Presentation is loading. Please wait.

Presentation is loading. Please wait.

Suicide Prevention – a partnership approach Mark Smith Head of Suicide Prevention and Mental Health.

Similar presentations


Presentation on theme: "Suicide Prevention – a partnership approach Mark Smith Head of Suicide Prevention and Mental Health."— Presentation transcript:

1 Suicide Prevention – a partnership approach Mark Smith Head of Suicide Prevention and Mental Health

2 Fundamental Issues Mental Health and Vulnerability Vulnerability and Risk Risk and Consequence –Victimisation –Criminality & criminalisation –Danger to others –Danger to self –Impact on families & communities –Impact on resources –Economic impact –Liability issues

3 The Rail Network A draw for the vulnerable Transient population Equality Issues (access to services) –Immigration status –Homelessness –Learning difficulties –Alcohol & substance misuse –Race and culture

4 BTP National Analysis 350 fatalities a year 84% believed to be suicides 41% of deceased had a mental health history 1700 incidents a month which involve mental health issues 2700 incidents of suicidal behaviour per year 680 suicide prevention plans opened in one year Evidence of vulnerable people travelling great distances to attempt suicide and importing demand for services In a 3 month period only 5 out of 11 people involved in suicidal incidents in Camden lived in the Borough London North hotspot area with 30% of suicides & 37% of all related incidents

5 Suicidal Incidents 01/04/ /03/ incidents 296 suspected suicides 89 injurious attempts 313 non injury attempts or life saving interventions 44 reconnoitring 796 threats with no attempt 630 third party reports 570 Para-suicide events

6 BTP Approach 2010 new Suicide Prevention Policy and SOP Vulnerability assessment tool & structured suicide prevention plans Public Protection Units & Mental Health Liaison Officers Close working with Rail Industry Partners and the Voluntary sector However barriers to effective working identified - –Unfamiliarity with local Health & Social Care services and structures –Reluctance of many agencies to share information –Lack of medical oversight of police decision making –Differences in local Health and Social Care service provision –Inconsistency in clinical judgements –Detention under S136 often ineffective in reducing risk Need for a new approach to overcome these barriers Need to secure appropriate diversions & free up police officer time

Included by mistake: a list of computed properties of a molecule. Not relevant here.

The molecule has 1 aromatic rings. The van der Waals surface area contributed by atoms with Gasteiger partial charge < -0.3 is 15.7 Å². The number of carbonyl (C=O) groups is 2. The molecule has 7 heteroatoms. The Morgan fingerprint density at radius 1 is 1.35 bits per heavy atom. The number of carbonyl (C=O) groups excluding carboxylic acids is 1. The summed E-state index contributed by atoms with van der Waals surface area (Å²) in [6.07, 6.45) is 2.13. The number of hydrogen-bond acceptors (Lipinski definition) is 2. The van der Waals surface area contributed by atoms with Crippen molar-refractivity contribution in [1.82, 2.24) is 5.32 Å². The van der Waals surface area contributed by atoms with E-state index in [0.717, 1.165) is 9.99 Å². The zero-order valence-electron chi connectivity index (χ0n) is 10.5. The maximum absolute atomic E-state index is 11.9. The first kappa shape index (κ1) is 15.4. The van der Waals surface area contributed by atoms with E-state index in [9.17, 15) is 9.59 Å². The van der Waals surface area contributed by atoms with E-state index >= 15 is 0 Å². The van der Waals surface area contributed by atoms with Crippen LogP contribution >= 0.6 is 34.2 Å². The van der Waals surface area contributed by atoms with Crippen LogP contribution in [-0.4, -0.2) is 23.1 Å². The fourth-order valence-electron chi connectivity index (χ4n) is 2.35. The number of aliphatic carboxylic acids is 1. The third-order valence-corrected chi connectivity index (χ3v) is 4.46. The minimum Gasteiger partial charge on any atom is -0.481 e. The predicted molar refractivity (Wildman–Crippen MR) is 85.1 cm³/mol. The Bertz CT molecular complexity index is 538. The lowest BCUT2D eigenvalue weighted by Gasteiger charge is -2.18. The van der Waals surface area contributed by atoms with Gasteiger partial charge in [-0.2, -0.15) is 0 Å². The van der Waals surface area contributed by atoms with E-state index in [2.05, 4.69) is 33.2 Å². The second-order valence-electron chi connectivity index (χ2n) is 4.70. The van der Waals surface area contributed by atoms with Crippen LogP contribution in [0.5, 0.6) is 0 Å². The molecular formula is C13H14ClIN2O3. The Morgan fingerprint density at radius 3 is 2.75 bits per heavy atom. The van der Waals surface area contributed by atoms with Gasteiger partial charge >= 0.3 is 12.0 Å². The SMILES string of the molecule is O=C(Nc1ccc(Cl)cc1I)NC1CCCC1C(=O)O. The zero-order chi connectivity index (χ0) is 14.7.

7 New Partnerships January - BTP & Network Rail (NR) agree a 3 year project to better coordinate activity in relation to Mental Health and Suicide Prevention which includes closer working with Samaritans February - BTP, NR and NHS London agree 3 month funding to provide a pilot joint health and police intervention capability – ‘Operation Partner’ April - NHS England (London) agree further 6 month funding for Operation Partner April - BTP and London Underground agree a 12 month project to join and enhance Operation Partner September - BTP join ‘Street Triage’ programme funded by Department of Health and will seek to re-create Operation Partner outside London

8 Operation Partner Combined Public Protection Unit BTP operational & analytical resources Supported by Mental Health Professionals Key elements; –Medical operational review of BTP interventions and PIER plans –Support to BTP custody –Outreach interventions & assessments –Fast access to data –Transition from Crisis to Care 689 people reviewed in 2013 – Only 1 later completed suicide on the railway and 1 away from the railway

9 A New Model Identifying Vulnerability Assessment tool Custody Screening Analysis – people & places Joint Intervention Team Managing Risk Intervention Diversion Situational solutions Providing Care Care Plan Family support Information sharing Escalation process

10 A life saved – Op Partner 09/03/13 - Male seen acting strangely at station by rail staff 13/03/13 - Male returns – rail staff report to BTP who attend, gain CCTV images & circulate to rail staff 14/03/13 – PPU circulate Image to all local GPs and local police. MHP circulate to all local Mental Health Units 15/03/13 - Male returns - rail staff call BTP who detain him under S136. Suicide note found in subject’s pocket and he tells officers he was going to do it ‘today or tomorrow’ MHP liaised with hospital and after assessment he is further detained MHP have maintained contact with hospital re ongoing treatment and status One life saved – one railway fatality prevented Suicide Prevented at Twyford Railway Stn 15/03/13

11 Key Benefits Early access to relevant information More informed and robust decision making Support to frontline officers assisting them to access places of safety/services Better outcomes for vulnerable people Savings in police officer/staff time within the PPU Savings in Officer/PCSO time on the front line Defined progression from Crisis to Care Up-skilling of PPU staff Many examples of MHP intervention being invaluable in breaking down organisational boundaries

12 Life Saving Interventions

13 Key Issues Funding challenges Transport Health Needs Assessment – transient demand Most people presenting in mental health crisis or with suicidal behaviour are not offenders Commissioning – strategic fit Care Bill requirements for vulnerable adults Concordat commitments S136 improvement plan for London


Download ppt "Suicide Prevention – a partnership approach Mark Smith Head of Suicide Prevention and Mental Health."

Similar presentations


Ads by Google